Veteran Ukrainian diplomat warns against expecting reparations from Russia in near future

Chief of the General Staff of the Russian Federation Valery Gerasimov and Russian dictator Vladimir Putin in Rostov-on-Don, October 19, 2023
Chief of the General Staff of the Russian Federation Valery Gerasimov and Russian dictator Vladimir Putin in Rostov-on-Don, October 19, 2023

Russia will not sign a surrender agreement in the coming years, and Ukraine will not receive reparations from it, Valeriy Chaly, head of the board of the Ukrainian Crisis Media Center and Ukraine's ambassador to the United States in 2015-2019, said on Radio NV on Nov. 9.

"We will not have a deal with Russia’s surrendering in the coming years," Chaly said.

Read also: Russia calls G7 decision to use Russian assets a ‘self-inflicted gunshot’ and threatens retaliation

“It may happen someday, but not in the coming years. Therefore, forget about any reparations formalized in this way.”

At the same time, the diplomat noted that Ukraine could achieve satisfaction through an international court, which is a form of reparations.

"The main form of compensation for the damage, for these state losses, which are estimated at hundreds of billions, will be financial compensation," he said.

Read also: G7 freezes $280 billion of Russian assets, demands reparations to Ukraine

“Where does this compensation go? When you don't have a formalized intergovernmental agreement or a UN decision, it turns out that it is the decision of each individual country.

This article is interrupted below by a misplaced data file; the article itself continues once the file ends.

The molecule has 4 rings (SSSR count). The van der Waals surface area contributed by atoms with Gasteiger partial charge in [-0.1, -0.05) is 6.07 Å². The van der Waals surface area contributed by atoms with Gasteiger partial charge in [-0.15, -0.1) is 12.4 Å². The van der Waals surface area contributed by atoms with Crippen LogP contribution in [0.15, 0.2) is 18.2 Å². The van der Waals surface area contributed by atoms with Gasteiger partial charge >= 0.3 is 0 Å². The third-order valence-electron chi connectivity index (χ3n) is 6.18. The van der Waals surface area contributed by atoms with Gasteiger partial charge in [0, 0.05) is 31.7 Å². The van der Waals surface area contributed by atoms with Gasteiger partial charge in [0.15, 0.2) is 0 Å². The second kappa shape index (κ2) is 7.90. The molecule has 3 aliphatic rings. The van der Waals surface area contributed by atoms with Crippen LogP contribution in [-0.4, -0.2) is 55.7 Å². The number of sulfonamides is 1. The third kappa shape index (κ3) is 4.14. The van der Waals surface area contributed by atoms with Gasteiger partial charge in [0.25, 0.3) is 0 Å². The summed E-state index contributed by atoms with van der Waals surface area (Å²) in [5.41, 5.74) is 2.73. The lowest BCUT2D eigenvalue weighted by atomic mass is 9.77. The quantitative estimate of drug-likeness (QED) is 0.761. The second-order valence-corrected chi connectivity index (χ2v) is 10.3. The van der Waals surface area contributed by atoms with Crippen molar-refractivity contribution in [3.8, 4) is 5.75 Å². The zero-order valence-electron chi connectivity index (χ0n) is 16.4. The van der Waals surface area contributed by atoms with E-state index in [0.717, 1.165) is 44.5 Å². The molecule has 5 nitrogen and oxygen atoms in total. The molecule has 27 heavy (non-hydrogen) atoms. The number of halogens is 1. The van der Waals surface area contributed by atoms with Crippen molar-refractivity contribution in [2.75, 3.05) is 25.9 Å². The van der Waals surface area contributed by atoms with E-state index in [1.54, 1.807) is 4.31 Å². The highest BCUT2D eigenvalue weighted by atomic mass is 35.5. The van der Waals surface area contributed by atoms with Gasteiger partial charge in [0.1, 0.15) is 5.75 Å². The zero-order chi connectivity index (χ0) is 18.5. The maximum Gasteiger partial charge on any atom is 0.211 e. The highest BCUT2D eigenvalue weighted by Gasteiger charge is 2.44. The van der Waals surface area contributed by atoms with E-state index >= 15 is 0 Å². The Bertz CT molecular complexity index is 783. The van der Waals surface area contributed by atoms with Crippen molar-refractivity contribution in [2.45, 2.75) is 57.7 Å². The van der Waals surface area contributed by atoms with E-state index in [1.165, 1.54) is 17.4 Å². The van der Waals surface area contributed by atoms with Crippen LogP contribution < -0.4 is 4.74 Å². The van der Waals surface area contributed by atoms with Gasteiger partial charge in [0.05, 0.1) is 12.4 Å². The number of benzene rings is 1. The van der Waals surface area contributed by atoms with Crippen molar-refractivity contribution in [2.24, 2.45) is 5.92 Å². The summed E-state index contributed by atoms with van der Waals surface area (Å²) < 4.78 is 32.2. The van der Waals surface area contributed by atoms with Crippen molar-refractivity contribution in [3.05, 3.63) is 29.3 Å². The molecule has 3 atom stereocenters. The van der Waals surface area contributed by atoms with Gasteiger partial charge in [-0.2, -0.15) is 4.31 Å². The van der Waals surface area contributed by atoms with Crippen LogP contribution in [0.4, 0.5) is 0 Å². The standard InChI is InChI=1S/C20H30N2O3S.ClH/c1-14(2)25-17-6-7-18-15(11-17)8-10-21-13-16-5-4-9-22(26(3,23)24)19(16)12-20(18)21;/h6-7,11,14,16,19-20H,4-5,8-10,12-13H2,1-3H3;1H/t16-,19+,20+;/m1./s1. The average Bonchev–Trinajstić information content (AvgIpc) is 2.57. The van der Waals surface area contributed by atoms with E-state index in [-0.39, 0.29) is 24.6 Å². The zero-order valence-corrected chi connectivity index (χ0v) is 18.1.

“And here the question arises. On the one hand, I'm sure it will happen, because the interests of our partners are enshrined here. I appreciate this help and it is very good that their interests coincide with ours. They will come to Ukraine with reconstruction projects and these funds along with their control. This is how it will be.”

According to Chaly, "(Ukraine’s) dependence on external partners is enormous," but the interests are different.

"I have seen the recovery plan, our partners want to develop the metallurgy and chemical industry," he said.

“This money will come. I think it will be several hundred billion dollars for sure. I think it will be at least $500 billion. But if someone thinks that this is a huge amount of money, it is not. This money can be directed very specifically, as a priority, to development, where it will be possible to have this development base and further increase the country's development. If it is used to restore the state we had before the large-scale invasion, to restore metallurgical or chemical enterprises, to ensure that our international specialization remains the same, I think it will not be quite right.”

Read also: Ukraine to demand reparations from Russia at ICJ

In September, mass media reported that Ukraine would demand reparations from Russia at a hearing at the International Court of Justice in The Hague on Ukraine's lawsuit against Russia, but Kyiv has not yet decided on the amount.

In June, Deputy Prime Minister for the Restoration of Ukraine and Minister of Communities, Territories, and Infrastructure Development Oleksandr Kubrakov said that the core of the postwar reconstruction of Ukraine would be funded by reparations collected from Russia.

Russian funds should account for at least half of the funding for reconstruction, with 25% each from Ukraine's partners and state funding, Kubrakov said.

We’re bringing the voice of Ukraine to the world. Support us with a one-time donation, or become a Patron!

Read the original article on The New Voice of Ukraine